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Extreme Measures: Can one sue their family of origin?

Discussion in 'Finances, Work, and Disability' started by zoe.a.m., Aug 5, 2011.

  1. zoe.a.m.

    zoe.a.m. Senior Member

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    Part of me hopes that I won't find anyone with a similar story, and part of me hopes someone has been through this.

    This past year finally got me to the "officially disabled" realm, but left me with a grand total of $7004/yr. I have relied on my brother's and his wife's support for my medical care, except the one remaining doctor who takes medicare. For ten years, they have covered most of what I could not pay for. In the past two years, I have fought hard for an increase in health, while also dealing with being totally ostracized by my family (except for the financial interactions noted above). All of my family members have moved to "pursue exciting projects" (this was emailed to my PCP when she emailed them to ask/state that I needed a part-time care taker with no one within 1500 miles).

    I recently managed to get every health-care person I work with to advocate on my behalf for immediate help (the financial support I've received has made me unable to get SSI and DSHS assistance--as small as those are). I, again, signed releases for all treating practitioners, the last being a specialist in CFS advocating for immediate assistance for me and safe living quarters (severe MCS).

    To my dismay, I received a letter today stating that they (family) still feel my problem is fundamentally mental and stating that they are going to lower their support substantially, so that I will only be able to afford either supplements or acupuncture. Goodbye CFS doctor, compounded IM injections, many lab tests, and the much-needed part-time caretaker.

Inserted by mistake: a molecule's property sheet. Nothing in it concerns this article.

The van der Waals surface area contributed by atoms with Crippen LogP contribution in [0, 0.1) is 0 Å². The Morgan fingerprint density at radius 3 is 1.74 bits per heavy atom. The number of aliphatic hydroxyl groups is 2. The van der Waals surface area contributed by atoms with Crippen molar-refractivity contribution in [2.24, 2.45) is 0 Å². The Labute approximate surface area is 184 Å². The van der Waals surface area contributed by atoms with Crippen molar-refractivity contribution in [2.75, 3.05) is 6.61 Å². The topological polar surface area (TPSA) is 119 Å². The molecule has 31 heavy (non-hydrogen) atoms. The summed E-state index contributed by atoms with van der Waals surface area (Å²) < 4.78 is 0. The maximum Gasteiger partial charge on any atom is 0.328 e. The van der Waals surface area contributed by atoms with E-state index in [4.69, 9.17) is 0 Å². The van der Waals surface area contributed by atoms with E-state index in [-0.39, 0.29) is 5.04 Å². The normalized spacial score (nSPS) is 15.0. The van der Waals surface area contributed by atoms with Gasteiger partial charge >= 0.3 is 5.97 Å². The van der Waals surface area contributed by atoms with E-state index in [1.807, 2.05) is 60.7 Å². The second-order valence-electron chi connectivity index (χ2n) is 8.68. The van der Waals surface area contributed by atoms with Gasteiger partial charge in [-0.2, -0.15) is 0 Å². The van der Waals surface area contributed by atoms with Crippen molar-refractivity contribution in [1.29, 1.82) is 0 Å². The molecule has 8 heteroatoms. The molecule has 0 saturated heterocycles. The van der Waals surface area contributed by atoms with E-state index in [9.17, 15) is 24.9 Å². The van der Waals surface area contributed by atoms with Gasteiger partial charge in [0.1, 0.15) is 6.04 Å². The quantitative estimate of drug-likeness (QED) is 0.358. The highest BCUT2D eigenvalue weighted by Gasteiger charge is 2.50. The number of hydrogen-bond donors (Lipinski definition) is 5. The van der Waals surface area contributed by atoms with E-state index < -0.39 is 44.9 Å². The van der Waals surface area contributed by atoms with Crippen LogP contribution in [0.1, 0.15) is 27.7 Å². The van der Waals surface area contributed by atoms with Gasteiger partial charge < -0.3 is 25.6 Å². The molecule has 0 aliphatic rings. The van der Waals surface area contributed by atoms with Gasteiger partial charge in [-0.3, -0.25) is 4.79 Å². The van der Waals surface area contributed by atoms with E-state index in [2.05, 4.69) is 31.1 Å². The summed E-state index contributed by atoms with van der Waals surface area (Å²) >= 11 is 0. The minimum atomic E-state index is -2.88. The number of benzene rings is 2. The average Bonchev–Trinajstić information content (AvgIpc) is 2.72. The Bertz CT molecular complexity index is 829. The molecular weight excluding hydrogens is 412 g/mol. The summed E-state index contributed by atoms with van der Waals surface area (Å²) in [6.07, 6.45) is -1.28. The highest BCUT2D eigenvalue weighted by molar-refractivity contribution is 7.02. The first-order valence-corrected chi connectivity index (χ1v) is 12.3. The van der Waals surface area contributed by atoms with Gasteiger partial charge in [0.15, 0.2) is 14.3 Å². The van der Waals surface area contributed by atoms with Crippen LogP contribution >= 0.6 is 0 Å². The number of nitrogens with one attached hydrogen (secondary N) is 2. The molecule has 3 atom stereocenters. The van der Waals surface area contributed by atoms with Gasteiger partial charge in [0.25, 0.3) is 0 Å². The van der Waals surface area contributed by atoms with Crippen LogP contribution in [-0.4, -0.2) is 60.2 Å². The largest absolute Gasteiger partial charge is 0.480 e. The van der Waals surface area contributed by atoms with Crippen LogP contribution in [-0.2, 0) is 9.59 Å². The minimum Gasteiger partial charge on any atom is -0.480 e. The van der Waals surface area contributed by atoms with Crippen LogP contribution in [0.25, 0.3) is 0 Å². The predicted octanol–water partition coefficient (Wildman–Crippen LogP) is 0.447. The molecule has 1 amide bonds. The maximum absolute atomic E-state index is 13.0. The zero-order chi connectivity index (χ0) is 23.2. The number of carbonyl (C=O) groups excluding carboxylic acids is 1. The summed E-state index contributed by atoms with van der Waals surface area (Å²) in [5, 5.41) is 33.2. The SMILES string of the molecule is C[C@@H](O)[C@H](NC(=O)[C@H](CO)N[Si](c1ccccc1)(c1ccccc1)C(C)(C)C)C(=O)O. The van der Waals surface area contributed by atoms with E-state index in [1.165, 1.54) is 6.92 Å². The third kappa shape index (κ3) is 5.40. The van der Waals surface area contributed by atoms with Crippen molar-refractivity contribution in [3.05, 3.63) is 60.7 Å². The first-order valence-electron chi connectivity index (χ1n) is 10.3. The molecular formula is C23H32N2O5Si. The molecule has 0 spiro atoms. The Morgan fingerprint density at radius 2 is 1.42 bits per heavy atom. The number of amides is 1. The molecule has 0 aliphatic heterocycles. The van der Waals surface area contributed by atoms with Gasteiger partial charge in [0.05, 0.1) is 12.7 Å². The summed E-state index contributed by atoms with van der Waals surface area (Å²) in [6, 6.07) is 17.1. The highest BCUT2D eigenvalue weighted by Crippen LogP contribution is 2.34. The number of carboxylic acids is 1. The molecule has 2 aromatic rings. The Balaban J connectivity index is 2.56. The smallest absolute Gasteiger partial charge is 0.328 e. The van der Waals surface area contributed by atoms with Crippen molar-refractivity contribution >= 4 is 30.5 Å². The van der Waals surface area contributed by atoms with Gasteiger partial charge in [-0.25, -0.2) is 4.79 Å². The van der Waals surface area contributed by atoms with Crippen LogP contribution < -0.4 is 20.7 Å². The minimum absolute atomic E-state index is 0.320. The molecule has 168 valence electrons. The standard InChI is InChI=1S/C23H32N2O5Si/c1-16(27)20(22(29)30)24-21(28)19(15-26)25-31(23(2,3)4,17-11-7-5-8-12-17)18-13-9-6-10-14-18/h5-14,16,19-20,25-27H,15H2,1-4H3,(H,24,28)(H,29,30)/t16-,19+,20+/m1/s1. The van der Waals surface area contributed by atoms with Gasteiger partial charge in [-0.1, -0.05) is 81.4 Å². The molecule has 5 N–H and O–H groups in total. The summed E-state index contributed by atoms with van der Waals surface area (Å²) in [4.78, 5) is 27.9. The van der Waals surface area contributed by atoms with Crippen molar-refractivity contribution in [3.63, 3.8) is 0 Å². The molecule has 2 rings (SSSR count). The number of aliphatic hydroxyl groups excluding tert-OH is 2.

I have tried counseling, mediation (none would enter, though brother recently said yes to mediation but only for personal discussions, no discussion of support), as well as having doctors write letters and speak to them on the phone.

    I am determined not to give up the small gains I've made and I know what has caused them and am now facing losing almost all of the health care that has allowed for them. My parents have money and have helped me with about $500 over 10+ years. My brother and his wife are millionaires--to my surprise. I have no extended family that I know of short of one uncle dying of Parkinson's.

    Is there any possibility of legal action? Can a case be made for having health-care needs met (I'm not talking about anything excessive here at all) as a disabled person by family members with the ability to help?

    I have suffered physical, emotional and psychological abuse from my parents mostly, and other family members on occasion. I have begged and borrowed and tolerated what I could so that I've had a place to live and doctors to help. Now, I have nothing much to lose and I find I just cannot take it anymore. If they were emotionally involved in my life at all or supportive then, well, things probably would not have gotten this bad, or I was willing to accept the necessary bullshit to keep fighting, but now I have neither. The government would be the next place to go, but I don't need to tell anyone the state of Medicare, SSI, etc. I'm sure.

    Can anyone relate or give advice?
  2. WillowJ

    WillowJ Senior Member

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    zoe, I am sorry to hear this, it sounds like a lot of hurt. I would guess there are many others in a similar situation.

    I cannot think of any advice right now, except to consult a disability attorney (they might be able to tell you whether you had any legal remedy with your family, but as long as you want to make your own decisions I think probably you may not have legal recourse--of course an attorney would know better). I think it's very sad that they don't listen to your doctors.

    I think the tide is turning and someday not too very long from now your family will understand you have a medical disease, but you need help now.

    Sending hugs :hug:
  3. currer

    currer Senior Member

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    With a bit of luck evidence for a physical origin of our disorder should emerge soon. This may help you heal the misunderstanding with your family, so dont take a legal route yet......Keep an eye on this site.
  4. madietodd

    madietodd Senior Member